Labrador retrievers set popularity-ranking record - New York News

Labrador retrievers set popularity-ranking record

Posted: Updated:

By JENNIFER PELTZ
Associated Press

NEW YORK (AP) - It's puppy love for the record books: The Labrador retriever was the nation's most popular dog breed last year for a 23rd year in a row, the American Kennel Club announced Friday.

That's the longest any breed has been top dog since the organization's 1884 founding.

German shepherds, golden retrievers, beagles and bulldogs are holding steady in the top-five pack, with Yorkshire terriers, boxers, poodles, Rottweilers and dachshunds continuing to round out the leading 10, which mirrors last year. But the comical French bulldog is newly on their heels after a decade-long popularity spurt.

Surpassing the poodle's 22-year reign some decades ago, the Lab has proliferated as a congenial, highly trainable dog that was developed to fetch game but has taken other roles in stride.

"It does so many different things really well - it excels as a family companion, it's an awesome hunting dog, and it also has a great presence as a service and law-enforcement search-and-rescue dog," AKC spokeswoman Lisa Peterson said.

The rankings reflect newly registered dogs, mostly puppies. The AKC doesn't release exact numbers but estimates its registry has included more than 40 million purebred dogs over its history.

The top 10 remains a testament to the variety of purebreds, from the pert, portable Yorkie to the muscular, purposeful Rottweiler. But overall, the AKC has logged some leaning toward larger dogs in the past decade.

Shih tzus and Chihuahuas have dropped out of the top 10, while Rottweilers and bulldogs have marched in. Such big breeds as the Doberman pinscher, the Bernese mountain dog and even the great Dane have made double-digit gains on the popularity ladder.

But no breed has rocketed up the rankings quite like the French bulldog, now the nation's 11th most popular purebred after its numbers more than quadrupled in the last 10 years. The Frenchie was 14th last year - and 58th in 2002.

With foreshortened faces, large pointed ears and an attitude that's been described as "a clown in the cloak of a philosopher," French bulldogs were in vogue in the U.S. around the turn of the 20th century. Then their popularity waned until recent years, when they've gotten exposure in such venues as Martha Stewart's chic-domesticity empire, TV's "Modern Family" and a 2012 Skechers Super Bowl commercial.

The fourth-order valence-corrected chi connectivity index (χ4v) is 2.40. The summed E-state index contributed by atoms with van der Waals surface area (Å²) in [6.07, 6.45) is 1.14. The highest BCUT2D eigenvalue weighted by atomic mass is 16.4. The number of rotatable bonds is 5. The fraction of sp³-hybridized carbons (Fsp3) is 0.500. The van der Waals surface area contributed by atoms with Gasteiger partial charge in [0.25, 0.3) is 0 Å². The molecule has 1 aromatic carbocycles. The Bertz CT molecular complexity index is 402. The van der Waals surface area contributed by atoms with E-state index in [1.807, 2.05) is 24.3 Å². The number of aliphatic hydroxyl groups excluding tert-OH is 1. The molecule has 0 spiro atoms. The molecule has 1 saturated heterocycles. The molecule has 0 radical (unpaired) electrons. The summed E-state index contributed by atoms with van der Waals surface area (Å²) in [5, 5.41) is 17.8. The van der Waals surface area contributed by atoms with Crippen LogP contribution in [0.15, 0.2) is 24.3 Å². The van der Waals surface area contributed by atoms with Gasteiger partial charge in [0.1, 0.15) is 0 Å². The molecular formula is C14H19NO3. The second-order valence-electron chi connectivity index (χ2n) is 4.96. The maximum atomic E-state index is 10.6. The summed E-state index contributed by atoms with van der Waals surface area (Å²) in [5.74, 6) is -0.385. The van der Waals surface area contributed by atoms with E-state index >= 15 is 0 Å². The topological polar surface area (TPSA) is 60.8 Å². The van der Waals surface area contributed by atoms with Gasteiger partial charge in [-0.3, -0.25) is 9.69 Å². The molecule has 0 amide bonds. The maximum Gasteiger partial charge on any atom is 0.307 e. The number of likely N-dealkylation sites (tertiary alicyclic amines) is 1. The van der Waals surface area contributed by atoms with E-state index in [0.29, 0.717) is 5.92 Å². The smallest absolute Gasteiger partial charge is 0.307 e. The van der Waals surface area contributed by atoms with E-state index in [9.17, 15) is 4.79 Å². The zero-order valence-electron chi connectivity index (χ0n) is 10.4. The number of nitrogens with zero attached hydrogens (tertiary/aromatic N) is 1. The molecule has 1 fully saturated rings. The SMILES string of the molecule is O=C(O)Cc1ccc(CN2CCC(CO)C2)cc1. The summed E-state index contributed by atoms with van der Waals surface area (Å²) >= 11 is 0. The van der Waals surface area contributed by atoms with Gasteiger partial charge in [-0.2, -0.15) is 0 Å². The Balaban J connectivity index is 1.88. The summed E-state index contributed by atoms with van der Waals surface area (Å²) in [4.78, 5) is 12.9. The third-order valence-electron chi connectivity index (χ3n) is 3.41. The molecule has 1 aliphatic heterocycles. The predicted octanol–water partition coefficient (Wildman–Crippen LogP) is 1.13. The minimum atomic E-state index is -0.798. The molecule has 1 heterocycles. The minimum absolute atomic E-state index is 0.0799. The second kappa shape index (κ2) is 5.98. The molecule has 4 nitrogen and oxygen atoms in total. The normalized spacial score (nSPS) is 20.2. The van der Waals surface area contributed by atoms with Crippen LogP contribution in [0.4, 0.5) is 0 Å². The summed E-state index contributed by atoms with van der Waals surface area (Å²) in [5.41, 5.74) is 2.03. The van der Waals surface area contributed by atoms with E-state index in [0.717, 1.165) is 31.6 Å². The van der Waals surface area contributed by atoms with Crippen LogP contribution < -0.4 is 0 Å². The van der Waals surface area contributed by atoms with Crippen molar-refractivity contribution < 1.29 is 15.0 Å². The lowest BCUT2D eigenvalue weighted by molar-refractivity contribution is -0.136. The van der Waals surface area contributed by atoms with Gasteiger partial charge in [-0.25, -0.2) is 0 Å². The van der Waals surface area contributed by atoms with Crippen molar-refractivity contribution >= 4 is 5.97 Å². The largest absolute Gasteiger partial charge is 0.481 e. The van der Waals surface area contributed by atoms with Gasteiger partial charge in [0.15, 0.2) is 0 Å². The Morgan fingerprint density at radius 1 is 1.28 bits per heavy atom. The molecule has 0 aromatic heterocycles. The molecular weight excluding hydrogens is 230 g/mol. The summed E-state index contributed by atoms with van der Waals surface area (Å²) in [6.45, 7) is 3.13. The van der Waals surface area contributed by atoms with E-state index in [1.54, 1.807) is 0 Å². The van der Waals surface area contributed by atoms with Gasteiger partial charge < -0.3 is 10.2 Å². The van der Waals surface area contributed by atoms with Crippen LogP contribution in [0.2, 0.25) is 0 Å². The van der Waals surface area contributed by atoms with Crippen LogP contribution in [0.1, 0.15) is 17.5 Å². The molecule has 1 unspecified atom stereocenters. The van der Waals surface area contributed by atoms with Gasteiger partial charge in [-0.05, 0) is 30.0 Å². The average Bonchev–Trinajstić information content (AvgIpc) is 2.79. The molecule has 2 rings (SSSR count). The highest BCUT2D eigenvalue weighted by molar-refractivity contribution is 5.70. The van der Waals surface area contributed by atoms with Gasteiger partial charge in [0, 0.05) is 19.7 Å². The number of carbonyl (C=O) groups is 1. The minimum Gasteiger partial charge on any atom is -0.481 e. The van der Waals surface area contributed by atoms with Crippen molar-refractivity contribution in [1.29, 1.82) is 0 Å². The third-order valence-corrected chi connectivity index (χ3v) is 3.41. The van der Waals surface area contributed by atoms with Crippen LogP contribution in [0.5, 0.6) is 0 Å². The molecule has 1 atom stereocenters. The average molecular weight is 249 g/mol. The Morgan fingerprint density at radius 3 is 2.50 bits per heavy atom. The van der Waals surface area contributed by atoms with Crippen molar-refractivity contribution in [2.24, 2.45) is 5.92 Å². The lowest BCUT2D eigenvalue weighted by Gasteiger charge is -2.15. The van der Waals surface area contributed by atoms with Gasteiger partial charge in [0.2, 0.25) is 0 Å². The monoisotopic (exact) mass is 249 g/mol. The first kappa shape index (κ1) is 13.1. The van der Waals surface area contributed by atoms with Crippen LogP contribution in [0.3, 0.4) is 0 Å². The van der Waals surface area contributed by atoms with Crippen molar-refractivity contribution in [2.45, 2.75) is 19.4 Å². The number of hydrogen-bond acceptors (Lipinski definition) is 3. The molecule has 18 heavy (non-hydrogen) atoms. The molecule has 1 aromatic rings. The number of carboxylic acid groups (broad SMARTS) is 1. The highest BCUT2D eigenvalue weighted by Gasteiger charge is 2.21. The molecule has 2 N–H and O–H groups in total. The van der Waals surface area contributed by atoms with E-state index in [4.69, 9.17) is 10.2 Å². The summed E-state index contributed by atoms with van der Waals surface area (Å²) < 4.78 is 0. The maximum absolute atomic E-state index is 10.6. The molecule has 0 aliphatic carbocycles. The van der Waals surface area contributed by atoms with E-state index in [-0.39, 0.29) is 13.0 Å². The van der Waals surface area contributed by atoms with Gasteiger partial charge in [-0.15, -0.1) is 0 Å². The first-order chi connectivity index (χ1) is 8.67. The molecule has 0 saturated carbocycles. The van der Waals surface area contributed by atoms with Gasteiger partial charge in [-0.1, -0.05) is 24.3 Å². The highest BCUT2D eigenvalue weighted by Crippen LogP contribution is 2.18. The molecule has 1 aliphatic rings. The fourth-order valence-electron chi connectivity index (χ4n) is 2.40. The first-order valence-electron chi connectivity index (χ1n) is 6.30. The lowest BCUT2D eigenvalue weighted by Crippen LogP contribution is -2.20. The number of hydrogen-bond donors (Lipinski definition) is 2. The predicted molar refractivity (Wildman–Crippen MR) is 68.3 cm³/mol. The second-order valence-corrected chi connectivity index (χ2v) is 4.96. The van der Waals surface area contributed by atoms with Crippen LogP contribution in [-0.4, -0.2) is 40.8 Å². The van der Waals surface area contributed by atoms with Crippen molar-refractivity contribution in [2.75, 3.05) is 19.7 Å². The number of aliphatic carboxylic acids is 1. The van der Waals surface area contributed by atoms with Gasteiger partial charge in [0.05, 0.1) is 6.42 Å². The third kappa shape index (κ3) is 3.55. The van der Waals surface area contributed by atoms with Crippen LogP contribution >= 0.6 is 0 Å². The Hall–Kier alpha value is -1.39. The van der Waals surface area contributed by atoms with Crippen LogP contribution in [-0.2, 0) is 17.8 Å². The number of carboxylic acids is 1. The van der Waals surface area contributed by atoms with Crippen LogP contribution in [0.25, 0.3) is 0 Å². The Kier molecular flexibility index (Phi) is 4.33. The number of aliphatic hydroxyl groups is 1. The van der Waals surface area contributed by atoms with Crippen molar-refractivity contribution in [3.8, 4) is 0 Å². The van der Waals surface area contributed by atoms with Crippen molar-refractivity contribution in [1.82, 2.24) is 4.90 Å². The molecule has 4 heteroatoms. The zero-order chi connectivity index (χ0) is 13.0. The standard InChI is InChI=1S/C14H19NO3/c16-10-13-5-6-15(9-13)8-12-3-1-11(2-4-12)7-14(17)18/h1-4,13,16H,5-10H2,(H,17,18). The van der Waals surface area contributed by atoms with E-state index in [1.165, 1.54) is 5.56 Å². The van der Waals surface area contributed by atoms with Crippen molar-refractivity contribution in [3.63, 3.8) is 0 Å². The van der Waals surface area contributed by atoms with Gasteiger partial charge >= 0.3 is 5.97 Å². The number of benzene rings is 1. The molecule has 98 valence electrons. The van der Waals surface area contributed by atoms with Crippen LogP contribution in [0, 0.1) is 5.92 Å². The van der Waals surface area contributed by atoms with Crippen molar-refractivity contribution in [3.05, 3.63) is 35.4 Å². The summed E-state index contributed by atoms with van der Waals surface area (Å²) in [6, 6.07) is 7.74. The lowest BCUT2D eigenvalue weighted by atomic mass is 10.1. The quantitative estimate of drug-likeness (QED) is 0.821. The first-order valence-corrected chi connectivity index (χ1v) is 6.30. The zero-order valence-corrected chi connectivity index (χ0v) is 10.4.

Some people flock to Frenchies because they're compact and don't need a lot of exercise or elaborate coat care.

After 15 years of breeding cocker spaniels, Gale Golden had tendinitis in her elbow from brushing them, so she decided to try the short-coated Frenchie. Now she has eight.

"They have so many funny and endearing qualities," including being people-oriented, said Golden, of Marlborough, Mass. "A Frenchie is everyone's friend."

Still, popularity causes some consternation for aficionados, who fear demand can drive irresponsible breeding.

To be sure, dog breeding in general has critics who feel it's more focused on human tastes than canine health and draws dog lovers away from mixed-breed pets that need homes. Purebred fans counter that conscientious breeding aims to create healthy dogs with somewhat predictable traits, helping people and dogs make lasting pairings.

  • Download the FOX 2 Apps


  • FOX 2 News Five-Day Forecast
  • Local NewsLocal NewsMore>>

  • Spy device live-Tweets private conversations

    Spy device live-Tweets private conversations

    Wednesday, April 23 2014 12:23 PM EDT2014-04-23 16:23:09 GMT
    A tiny new spy device aims to automatically live-Tweet overheard conversations. It's called Conversnitch.  Brian House and Kyle McDonald are behind the eavesdropping device.  They say it bridges the gap between (presumed) private physical space and public space online.
    A tiny new spy device aims to automatically live-Tweet overheard conversations. It's called Conversnitch.  Brian House and Kyle McDonald are behind the eavesdropping device.  They say it bridges the gap between (presumed) private physical space and public space online.
  • Toddler falls from 3-story window, not hurt

    Toddler falls from 3-story window, not hurt

    Wednesday, April 23 2014 10:42 AM EDT2014-04-23 14:42:24 GMT
    New York City police say a 2-year-old boy fell out of a third-story window overnight but was not hurt.
    New York City police say a 2-year-old boy fell out of a third-story window overnight but was not hurt.
  • De Blasio's carriage horse ban stalls

    De Blasio's carriage horse ban stalls

    Wednesday, April 23 2014 10:20 AM EDT2014-04-23 14:20:13 GMT
    Mayor Bill de Blasio is pulling back the reins on his plans to quickly get rid of New York City's horse-drawn carriage industry, stung by a recent outpouring of support for the colorful coaches that have clip-clopped their way through Central Park for more than 150 years. A campaign pledge to take on the horses during his first week as mayor was eclipsed by other issues.
    Mayor Bill de Blasio is pulling back the reins on his plans to quickly get rid of New York City's horse-drawn carriage industry, stung by a recent outpouring of support for the colorful coaches that have clip-clopped their way through Central Park for more than 150 years. A campaign pledge to take on the horses during his first week as mayor was eclipsed by other issues.
Powered by WorldNow
Didn't find what you were looking for?
All content © Copyright 2000 - 2014 Fox Television Stations, Inc. and Worldnow. All Rights Reserved.
Privacy Policy | Terms of Service | Ad Choices